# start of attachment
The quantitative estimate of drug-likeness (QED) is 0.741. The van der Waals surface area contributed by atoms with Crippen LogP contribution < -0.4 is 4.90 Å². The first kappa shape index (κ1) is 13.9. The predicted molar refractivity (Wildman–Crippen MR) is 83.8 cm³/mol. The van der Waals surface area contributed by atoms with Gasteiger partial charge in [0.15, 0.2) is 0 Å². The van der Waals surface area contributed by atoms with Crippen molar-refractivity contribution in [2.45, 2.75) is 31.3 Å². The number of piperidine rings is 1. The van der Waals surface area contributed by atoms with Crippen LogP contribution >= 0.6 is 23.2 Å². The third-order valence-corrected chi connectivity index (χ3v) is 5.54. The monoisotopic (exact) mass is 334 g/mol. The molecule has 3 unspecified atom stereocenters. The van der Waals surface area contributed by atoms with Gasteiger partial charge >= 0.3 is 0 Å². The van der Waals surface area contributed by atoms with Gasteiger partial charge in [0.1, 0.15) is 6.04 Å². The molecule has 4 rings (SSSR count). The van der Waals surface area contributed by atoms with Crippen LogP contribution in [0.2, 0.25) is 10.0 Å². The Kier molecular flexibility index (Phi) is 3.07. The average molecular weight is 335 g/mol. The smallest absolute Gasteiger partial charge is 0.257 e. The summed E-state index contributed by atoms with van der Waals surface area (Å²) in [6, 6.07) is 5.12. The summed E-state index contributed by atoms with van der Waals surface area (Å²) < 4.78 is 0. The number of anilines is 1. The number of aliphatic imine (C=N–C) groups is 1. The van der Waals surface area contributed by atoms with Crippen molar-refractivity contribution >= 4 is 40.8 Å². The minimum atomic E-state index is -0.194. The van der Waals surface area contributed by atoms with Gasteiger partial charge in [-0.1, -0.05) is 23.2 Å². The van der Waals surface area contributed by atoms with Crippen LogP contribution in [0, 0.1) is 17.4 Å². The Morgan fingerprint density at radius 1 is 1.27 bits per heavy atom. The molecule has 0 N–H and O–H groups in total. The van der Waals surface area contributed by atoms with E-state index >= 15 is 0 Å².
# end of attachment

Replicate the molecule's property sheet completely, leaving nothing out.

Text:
The quantitative estimate of drug-likeness (QED) is 0.741. The van der Waals surface area contributed by atoms with Crippen LogP contribution < -0.4 is 4.90 Å². The first kappa shape index (κ1) is 13.9. The predicted molar refractivity (Wildman–Crippen MR) is 83.8 cm³/mol. The van der Waals surface area contributed by atoms with Gasteiger partial charge in [0.15, 0.2) is 0 Å². The van der Waals surface area contributed by atoms with Crippen molar-refractivity contribution in [2.45, 2.75) is 31.3 Å². The number of piperidine rings is 1. The van der Waals surface area contributed by atoms with Crippen LogP contribution >= 0.6 is 23.2 Å². The third-order valence-corrected chi connectivity index (χ3v) is 5.54. The monoisotopic (exact) mass is 334 g/mol. The molecule has 3 unspecified atom stereocenters. The van der Waals surface area contributed by atoms with Gasteiger partial charge >= 0.3 is 0 Å². The van der Waals surface area contributed by atoms with Gasteiger partial charge in [0.1, 0.15) is 6.04 Å². The molecule has 4 rings (SSSR count). The van der Waals surface area contributed by atoms with Crippen LogP contribution in [0.2, 0.25) is 10.0 Å². The Kier molecular flexibility index (Phi) is 3.07. The average molecular weight is 335 g/mol. The smallest absolute Gasteiger partial charge is 0.257 e. The summed E-state index contributed by atoms with van der Waals surface area (Å²) in [6, 6.07) is 5.12. The summed E-state index contributed by atoms with van der Waals surface area (Å²) < 4.78 is 0. The number of anilines is 1. The number of aliphatic imine (C=N–C) groups is 1. The van der Waals surface area contributed by atoms with Crippen molar-refractivity contribution >= 4 is 40.8 Å². The minimum atomic E-state index is -0.194. The van der Waals surface area contributed by atoms with Gasteiger partial charge in [-0.1, -0.05) is 23.2 Å². The van der Waals surface area contributed by atoms with Crippen LogP contribution in [0, 0.1) is 17.4 Å². The Morgan fingerprint density at radius 1 is 1.27 bits per heavy atom. The molecule has 0 N–H and O–H groups in total. The van der Waals surface area contributed by atoms with E-state index >= 15 is 0 Å².